The political class has a way with words, but often in ways that are detrimental to good public policy.

Consider the word “crumbling.” It’s a great word, evoking ruin, decay, and images of something that was once great and valuable, but now a danger even to look at. “Crumbling” is frequently used to describe the nation’s roads and bridges.

As the Cato Institute’s Chris Edwards writes, this is nonsense. Our nation’s roads and bridges have been getting better and safer for years…according to the government’s own data :

What the politicians and news stories don’t tell you is that America’s bridges have been steadily improving for three decades. The Federal Highway Administration produces annual data on the condition of the nation’s more than 600,000 highway bridges. From 1992 to 2017, the agency has data on the number of bridges that are “structurally deficient.” Then the agency switched to new definitions and has data from 2009 to 2020 on the number in “poor” condition.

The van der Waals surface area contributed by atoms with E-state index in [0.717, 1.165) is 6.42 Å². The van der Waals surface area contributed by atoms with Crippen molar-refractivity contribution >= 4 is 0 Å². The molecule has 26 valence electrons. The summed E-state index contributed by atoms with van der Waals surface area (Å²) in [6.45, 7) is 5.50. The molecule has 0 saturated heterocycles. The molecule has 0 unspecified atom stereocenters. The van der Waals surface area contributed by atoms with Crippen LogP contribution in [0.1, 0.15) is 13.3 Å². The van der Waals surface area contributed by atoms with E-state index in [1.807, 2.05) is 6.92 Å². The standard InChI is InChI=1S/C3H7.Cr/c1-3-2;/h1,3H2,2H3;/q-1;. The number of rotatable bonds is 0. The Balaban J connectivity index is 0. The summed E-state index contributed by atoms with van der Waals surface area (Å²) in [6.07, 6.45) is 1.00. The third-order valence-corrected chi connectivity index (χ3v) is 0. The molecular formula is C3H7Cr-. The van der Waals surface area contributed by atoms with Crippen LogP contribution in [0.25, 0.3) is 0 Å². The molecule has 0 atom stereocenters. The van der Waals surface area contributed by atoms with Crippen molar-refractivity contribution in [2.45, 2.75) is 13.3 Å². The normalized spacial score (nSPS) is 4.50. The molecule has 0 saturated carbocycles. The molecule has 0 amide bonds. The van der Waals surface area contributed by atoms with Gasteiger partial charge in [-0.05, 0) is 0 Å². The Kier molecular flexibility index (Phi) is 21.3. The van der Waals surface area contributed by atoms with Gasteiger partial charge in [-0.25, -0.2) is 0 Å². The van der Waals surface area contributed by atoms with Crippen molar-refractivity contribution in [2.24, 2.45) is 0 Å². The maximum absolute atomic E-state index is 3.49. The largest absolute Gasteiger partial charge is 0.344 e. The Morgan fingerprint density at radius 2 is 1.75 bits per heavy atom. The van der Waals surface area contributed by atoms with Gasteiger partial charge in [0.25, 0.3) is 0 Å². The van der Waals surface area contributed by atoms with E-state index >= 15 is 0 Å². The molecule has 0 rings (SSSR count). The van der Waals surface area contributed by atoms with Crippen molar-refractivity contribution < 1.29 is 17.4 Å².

The chart shows both types of bridges as a percent of total U.S. bridges. The structurally deficient share fell from 21.7 percent in 1992 to 8.9 percent in 2017, while the poor share fell from 10.1 percent in 2009 to 7.3 percent in 2020. Biden’s 45,000 bridges and NBC’s 54,259 bridges are correct figures, but they miss the crucial context of these dramatic improvements.

Because touting the improvements undermines the case for pouring billions into fixing what already works.